In the hot summer, when the temperature is high or the amount of activity increases, the amount of sweat is released to keep the body temperature constant. However, excessive sweating even when the temperature is not high or there is not much activity can be suspicious of the body’s autonomic nervous system and physical abnormalities. Hyperhidrosis is a condition in which you sweat in a specific area, such as your hands and armpits, in excess of the amount needed to regulate your body temperature. It is divided into local hyperhidrosis, in which sweat is produced locally in a part of the body according to sweat secretion, and systemic hyperhidrosis, in which a lot of sweat is discharged systemically when there is an underlying disease.
Hyperhidrosis can be classified into primary and secondary according to the main cause. Primary hyperhidrosis, also called essential, refers to the discharge of sweat in a specific area without a specific cause, and is known to be affected more by emotional and mental stimuli than by physical factors. In addition, it is estimated that 30-50% of the causes of primary hyperhidrosis are due to genetic factors such as family history.
It is also said that secondary hyperhidrosis is caused by causative diseases such as diabetes, hyperthyroidism, and physical abnormalities such as head injury. It is reported that such hyperhidrosis occurs in about 0.6~4.6% of the total population in Korea. Now, let’s take a look at the main symptoms of hyperhidrosis, as well as various information on treatment and prevention, one by one.
Main symptoms of hyperhidrosis
Primary hyperhidrosis with no specific cause causes sweating to occur locally in various parts of the body, such as hands, armpits, feet, face, and head, where sweat glands are dense. In particular, apocrine glands are distributed along with sweat glands in the armpits, so it may be accompanied by a strong odor caused by secretions from the apocrine glands in a secondary form. In addition, hyperhidrosis that occurs on the soles of the feet can be slippery due to excessive sweating, socks may become wet, and a strong odor may occur due to the sweat secreted. This secretion of sweat is aggravated by stress, and when certain factors such as hot and humid summer weather overlap, the symptoms become more severe. It is also known that secondary hyperhidrosis caused by factors such as diabetes, hyperthyroidism, nervous system abnormalities, and obesity causes sweating in the same way as the primary.
If the symptoms of hyperhidrosis become more severe, it can cause a lot of discomfort and difficulties in living a normal life. In particular, in the case of secondary hyperhidrosis caused by a causative disease, it can be controlled to some extent by treating the underlying disease. And it has the characteristics that it is not easy to treat. In addition, they experience difficulties and limitations in normal interpersonal relationships such as shaking hands, and are subject to restrictions such as computer use, office work, and precise and detailed work that requires a lot of hands. It can lead to disease. Hyperhidrosis is not a life-threatening disease, but if it continues, it greatly affects the quality of life through various psychological and social atrophy.
Hyperhidrosis treatment and management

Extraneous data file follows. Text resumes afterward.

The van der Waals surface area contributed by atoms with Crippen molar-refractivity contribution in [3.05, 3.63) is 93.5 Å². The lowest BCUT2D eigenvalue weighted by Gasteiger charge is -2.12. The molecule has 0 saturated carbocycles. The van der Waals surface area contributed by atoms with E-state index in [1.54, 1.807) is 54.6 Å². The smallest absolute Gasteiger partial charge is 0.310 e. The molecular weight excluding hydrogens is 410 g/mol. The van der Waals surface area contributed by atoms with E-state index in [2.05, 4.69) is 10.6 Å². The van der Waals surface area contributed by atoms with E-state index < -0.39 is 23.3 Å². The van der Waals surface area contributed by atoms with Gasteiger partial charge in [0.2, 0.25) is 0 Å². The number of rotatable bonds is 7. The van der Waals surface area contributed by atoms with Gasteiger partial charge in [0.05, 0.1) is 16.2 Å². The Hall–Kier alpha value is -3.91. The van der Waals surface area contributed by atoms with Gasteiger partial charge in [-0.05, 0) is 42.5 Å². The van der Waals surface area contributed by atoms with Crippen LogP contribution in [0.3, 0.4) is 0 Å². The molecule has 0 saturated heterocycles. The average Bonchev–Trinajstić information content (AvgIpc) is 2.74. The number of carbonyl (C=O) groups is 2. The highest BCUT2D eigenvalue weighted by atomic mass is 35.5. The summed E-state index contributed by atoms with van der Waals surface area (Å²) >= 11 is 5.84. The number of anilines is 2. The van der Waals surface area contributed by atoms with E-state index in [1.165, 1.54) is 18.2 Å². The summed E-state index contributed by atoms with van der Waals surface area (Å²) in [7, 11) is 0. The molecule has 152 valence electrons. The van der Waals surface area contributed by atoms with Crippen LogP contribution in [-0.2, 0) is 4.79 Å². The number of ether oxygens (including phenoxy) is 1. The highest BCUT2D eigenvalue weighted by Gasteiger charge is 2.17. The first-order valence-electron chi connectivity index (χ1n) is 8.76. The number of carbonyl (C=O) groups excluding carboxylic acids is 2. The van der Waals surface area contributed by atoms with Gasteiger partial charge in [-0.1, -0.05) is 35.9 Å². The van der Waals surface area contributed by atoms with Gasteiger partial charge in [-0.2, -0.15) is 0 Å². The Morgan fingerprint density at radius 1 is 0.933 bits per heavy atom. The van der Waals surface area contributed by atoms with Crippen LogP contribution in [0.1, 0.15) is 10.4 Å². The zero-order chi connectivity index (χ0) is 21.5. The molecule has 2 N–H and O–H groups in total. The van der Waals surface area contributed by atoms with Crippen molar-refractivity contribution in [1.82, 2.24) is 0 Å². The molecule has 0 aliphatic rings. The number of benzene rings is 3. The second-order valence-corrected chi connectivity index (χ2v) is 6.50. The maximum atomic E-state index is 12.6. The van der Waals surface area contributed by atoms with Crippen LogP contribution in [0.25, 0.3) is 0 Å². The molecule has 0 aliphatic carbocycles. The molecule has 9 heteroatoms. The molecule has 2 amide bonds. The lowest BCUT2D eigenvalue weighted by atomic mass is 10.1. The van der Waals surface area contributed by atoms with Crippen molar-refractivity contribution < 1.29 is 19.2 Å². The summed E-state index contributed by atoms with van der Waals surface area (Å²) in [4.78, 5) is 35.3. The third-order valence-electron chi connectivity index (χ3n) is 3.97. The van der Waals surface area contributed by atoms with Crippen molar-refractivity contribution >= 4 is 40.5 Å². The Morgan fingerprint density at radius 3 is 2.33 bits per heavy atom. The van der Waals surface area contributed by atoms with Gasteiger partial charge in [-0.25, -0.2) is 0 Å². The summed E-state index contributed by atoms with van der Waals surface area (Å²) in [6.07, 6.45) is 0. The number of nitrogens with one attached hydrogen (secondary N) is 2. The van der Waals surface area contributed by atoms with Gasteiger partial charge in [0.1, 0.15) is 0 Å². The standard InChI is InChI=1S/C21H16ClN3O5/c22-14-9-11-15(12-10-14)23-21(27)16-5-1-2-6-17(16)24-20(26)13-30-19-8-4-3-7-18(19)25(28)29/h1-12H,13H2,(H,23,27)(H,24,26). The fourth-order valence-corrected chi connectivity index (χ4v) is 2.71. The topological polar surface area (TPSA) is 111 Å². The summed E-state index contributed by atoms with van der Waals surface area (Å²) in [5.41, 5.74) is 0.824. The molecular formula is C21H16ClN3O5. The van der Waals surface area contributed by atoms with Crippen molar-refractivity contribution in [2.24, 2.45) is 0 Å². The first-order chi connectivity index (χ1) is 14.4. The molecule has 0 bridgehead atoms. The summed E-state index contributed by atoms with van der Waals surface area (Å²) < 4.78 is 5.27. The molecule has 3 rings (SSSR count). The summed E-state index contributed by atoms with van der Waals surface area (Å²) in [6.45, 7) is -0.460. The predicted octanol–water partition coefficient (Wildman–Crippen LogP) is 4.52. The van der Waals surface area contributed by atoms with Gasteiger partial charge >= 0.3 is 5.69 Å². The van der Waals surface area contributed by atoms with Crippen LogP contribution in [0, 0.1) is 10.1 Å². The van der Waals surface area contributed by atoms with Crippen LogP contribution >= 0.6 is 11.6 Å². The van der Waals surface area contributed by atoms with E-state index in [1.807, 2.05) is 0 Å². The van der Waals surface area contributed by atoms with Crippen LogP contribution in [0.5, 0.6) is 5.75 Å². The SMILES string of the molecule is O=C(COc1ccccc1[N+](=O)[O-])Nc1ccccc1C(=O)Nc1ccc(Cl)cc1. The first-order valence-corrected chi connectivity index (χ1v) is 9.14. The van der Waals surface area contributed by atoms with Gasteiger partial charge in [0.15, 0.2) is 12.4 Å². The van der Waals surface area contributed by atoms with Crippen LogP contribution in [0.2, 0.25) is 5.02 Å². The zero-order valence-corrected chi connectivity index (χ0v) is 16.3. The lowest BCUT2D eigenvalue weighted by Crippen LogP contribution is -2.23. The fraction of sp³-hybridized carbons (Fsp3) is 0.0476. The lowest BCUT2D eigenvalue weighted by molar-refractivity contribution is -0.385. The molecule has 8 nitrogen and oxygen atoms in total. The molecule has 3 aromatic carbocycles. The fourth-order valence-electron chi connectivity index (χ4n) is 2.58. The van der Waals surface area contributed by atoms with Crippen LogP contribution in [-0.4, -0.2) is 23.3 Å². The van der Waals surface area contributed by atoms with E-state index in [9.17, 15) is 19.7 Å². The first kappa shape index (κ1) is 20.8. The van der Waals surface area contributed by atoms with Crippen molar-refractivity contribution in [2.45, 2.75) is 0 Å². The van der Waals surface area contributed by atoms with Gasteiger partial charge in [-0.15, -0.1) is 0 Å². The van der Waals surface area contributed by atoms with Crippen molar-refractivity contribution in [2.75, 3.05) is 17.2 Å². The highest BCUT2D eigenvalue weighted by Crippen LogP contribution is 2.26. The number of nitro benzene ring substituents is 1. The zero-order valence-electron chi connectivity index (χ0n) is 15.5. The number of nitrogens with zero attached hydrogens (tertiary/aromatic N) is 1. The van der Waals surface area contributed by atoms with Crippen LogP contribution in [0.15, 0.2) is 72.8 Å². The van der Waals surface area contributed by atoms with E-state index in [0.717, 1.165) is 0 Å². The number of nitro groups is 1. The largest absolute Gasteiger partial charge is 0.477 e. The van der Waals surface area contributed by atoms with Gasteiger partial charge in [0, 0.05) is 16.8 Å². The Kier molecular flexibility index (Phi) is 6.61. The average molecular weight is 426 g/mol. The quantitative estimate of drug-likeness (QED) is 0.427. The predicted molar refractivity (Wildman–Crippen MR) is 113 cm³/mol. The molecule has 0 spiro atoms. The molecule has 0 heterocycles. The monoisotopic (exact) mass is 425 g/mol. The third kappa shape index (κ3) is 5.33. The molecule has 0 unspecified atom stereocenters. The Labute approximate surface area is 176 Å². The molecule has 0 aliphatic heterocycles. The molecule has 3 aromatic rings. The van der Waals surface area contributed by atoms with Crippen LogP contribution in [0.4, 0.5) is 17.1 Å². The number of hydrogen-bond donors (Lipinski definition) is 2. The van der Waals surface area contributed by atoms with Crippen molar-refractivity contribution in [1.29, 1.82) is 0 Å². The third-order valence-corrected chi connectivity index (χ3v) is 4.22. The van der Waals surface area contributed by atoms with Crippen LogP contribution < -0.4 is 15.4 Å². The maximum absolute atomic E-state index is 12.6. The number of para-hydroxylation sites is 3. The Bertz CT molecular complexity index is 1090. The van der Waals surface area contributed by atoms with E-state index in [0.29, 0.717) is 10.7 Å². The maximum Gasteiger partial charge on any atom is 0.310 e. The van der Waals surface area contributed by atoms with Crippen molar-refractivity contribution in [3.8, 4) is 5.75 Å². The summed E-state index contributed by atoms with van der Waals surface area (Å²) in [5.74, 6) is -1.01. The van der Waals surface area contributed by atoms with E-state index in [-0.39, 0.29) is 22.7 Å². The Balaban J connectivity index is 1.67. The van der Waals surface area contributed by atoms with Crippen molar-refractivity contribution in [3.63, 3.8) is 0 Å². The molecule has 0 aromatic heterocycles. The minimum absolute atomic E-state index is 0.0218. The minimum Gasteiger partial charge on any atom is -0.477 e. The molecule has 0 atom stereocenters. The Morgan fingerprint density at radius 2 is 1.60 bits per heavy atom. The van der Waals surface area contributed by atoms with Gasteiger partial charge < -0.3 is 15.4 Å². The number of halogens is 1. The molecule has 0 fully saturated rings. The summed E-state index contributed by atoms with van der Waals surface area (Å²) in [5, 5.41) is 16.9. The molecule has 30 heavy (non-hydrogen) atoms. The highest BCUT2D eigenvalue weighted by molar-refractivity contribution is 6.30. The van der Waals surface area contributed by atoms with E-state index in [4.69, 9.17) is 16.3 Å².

1. Diagnosis and appropriate treatment through multiple tests
Hyperhidrosis is diagnosed by considering the process of asking for symptoms such as excessive sweating and checking the presence or absence of systemic diseases. Afterwards, according to the diagnosis result, in the case of hyperhidrosis due to a systemic disease, the process of treating the cause disease is carried out. Oral medications, such as anticholinergic drugs, are prescribed and taken. Since these treatments can cause side effects, secondary drugs are sometimes used in the future. In addition, various treatments such as iontophoresis therapy and Botox injection to suppress sweat secretion can be performed. And to suppress excessive sweating, you can remove the skin in a specific area or proceed with surgical treatment such as sympathectomy. However, these surgical treatments may have side effects, such as compensatory sweating, where sweating occurs in other parts of the body after surgery.
2. Drinking plenty of water
Because hyperhidrosis produces a lot of sweat, the risk of dehydration increases, so it is very important to drink plenty of water a day to relieve symptoms, and consume alcohol, caffeine-containing coffee, energy drinks, etc. It is recommended to reduce as much as possible. It is also important to shower frequently to maintain personal hygiene and cleanliness. In addition, since excessive mental stress stimulates the sympathetic nerve and causes excessive sweating, stress management and sufficient rest to relieve it are also essential management habits to be implemented when improving and treating symptoms of hyperhidrosis.
3. Eat foods that are good for hyperhidrosis
It is also very important to eat foods that have beneficial effects in order to relieve symptoms and treat hyperhidrosis. It is known that regular intake of foods that have excellent effects in replenishing moisture due to excessive sweating and lowering body heat can help a lot in alleviating symptoms.
Various foods such as buckwheat, lotus root, astragalus, cucumber, red bean, and arrowroot remove heat from the body, prevent sweating, and effectively replenish moisture, which is said to help a lot in treatment. On the other hand, excessive consumption of foods high in fat and high in calories can make the smell of sweat more intense, so it is recommended to reduce intake as much as possible.